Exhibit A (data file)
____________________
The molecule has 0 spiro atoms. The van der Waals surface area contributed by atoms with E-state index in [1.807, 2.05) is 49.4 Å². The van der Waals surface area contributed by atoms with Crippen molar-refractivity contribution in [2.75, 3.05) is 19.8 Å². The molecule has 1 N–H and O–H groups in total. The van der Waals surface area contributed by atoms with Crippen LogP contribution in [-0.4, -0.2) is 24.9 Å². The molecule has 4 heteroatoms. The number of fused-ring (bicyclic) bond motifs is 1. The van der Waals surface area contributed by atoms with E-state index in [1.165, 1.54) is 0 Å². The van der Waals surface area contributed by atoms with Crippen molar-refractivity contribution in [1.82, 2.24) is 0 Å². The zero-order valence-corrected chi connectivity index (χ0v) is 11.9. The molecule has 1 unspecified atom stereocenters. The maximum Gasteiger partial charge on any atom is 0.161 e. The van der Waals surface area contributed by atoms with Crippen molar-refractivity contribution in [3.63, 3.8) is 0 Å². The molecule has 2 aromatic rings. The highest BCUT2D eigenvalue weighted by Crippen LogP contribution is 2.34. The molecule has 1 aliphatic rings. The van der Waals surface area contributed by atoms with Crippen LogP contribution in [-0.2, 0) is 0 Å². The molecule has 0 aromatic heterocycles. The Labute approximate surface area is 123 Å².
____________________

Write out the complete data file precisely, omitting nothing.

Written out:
The molecule has 0 spiro atoms. The van der Waals surface area contributed by atoms with E-state index in [1.807, 2.05) is 49.4 Å². The van der Waals surface area contributed by atoms with Crippen molar-refractivity contribution in [2.75, 3.05) is 19.8 Å². The molecule has 1 N–H and O–H groups in total. The van der Waals surface area contributed by atoms with Crippen LogP contribution in [-0.4, -0.2) is 24.9 Å². The molecule has 4 heteroatoms. The number of fused-ring (bicyclic) bond motifs is 1. The van der Waals surface area contributed by atoms with E-state index in [1.165, 1.54) is 0 Å². The van der Waals surface area contributed by atoms with Crippen molar-refractivity contribution in [1.82, 2.24) is 0 Å². The zero-order valence-corrected chi connectivity index (χ0v) is 11.9. The molecule has 1 unspecified atom stereocenters. The maximum Gasteiger partial charge on any atom is 0.161 e. The van der Waals surface area contributed by atoms with Crippen molar-refractivity contribution in [3.63, 3.8) is 0 Å². The molecule has 2 aromatic rings. The highest BCUT2D eigenvalue weighted by Crippen LogP contribution is 2.34. The molecule has 1 aliphatic rings. The van der Waals surface area contributed by atoms with Crippen LogP contribution in [-0.2, 0) is 0 Å². The molecule has 0 aromatic heterocycles. The Labute approximate surface area is 123 Å².